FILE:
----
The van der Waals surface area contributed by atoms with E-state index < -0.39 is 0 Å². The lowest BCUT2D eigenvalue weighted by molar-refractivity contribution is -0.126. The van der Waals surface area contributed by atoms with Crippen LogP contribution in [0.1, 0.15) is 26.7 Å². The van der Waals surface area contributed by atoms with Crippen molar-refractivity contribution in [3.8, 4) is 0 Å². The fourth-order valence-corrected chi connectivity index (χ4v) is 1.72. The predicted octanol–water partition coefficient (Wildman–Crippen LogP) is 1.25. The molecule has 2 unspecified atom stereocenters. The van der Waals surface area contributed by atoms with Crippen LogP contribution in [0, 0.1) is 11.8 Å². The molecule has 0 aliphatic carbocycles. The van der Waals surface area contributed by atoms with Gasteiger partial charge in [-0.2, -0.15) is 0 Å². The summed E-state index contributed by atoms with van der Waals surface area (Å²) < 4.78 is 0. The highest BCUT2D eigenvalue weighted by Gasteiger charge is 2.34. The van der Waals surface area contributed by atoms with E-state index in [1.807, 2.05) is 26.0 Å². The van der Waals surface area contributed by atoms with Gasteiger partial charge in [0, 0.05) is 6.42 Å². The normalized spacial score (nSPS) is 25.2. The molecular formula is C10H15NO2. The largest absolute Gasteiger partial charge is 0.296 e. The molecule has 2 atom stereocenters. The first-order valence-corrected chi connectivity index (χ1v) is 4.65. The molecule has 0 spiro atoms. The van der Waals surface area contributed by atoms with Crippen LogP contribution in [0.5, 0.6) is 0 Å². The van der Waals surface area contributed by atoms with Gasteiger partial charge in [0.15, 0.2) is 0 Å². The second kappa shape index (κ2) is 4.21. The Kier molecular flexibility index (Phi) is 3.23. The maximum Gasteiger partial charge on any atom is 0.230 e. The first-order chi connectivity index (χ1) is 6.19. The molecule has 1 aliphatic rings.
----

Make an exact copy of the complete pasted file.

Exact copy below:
The van der Waals surface area contributed by atoms with E-state index < -0.39 is 0 Å². The lowest BCUT2D eigenvalue weighted by molar-refractivity contribution is -0.126. The van der Waals surface area contributed by atoms with Crippen LogP contribution in [0.1, 0.15) is 26.7 Å². The van der Waals surface area contributed by atoms with Crippen molar-refractivity contribution in [3.8, 4) is 0 Å². The fourth-order valence-corrected chi connectivity index (χ4v) is 1.72. The predicted octanol–water partition coefficient (Wildman–Crippen LogP) is 1.25. The molecule has 2 unspecified atom stereocenters. The van der Waals surface area contributed by atoms with Crippen LogP contribution in [0, 0.1) is 11.8 Å². The molecule has 0 aliphatic carbocycles. The van der Waals surface area contributed by atoms with Gasteiger partial charge in [-0.2, -0.15) is 0 Å². The summed E-state index contributed by atoms with van der Waals surface area (Å²) < 4.78 is 0. The highest BCUT2D eigenvalue weighted by Gasteiger charge is 2.34. The van der Waals surface area contributed by atoms with E-state index in [1.807, 2.05) is 26.0 Å². The van der Waals surface area contributed by atoms with Gasteiger partial charge in [0, 0.05) is 6.42 Å². The normalized spacial score (nSPS) is 25.2. The molecular formula is C10H15NO2. The largest absolute Gasteiger partial charge is 0.296 e. The molecule has 2 atom stereocenters. The first-order valence-corrected chi connectivity index (χ1v) is 4.65. The molecule has 0 spiro atoms. The van der Waals surface area contributed by atoms with Crippen LogP contribution in [0.5, 0.6) is 0 Å². The van der Waals surface area contributed by atoms with Gasteiger partial charge in [0.15, 0.2) is 0 Å². The second kappa shape index (κ2) is 4.21. The Kier molecular flexibility index (Phi) is 3.23. The maximum Gasteiger partial charge on any atom is 0.230 e. The first-order chi connectivity index (χ1) is 6.19. The molecule has 1 aliphatic rings.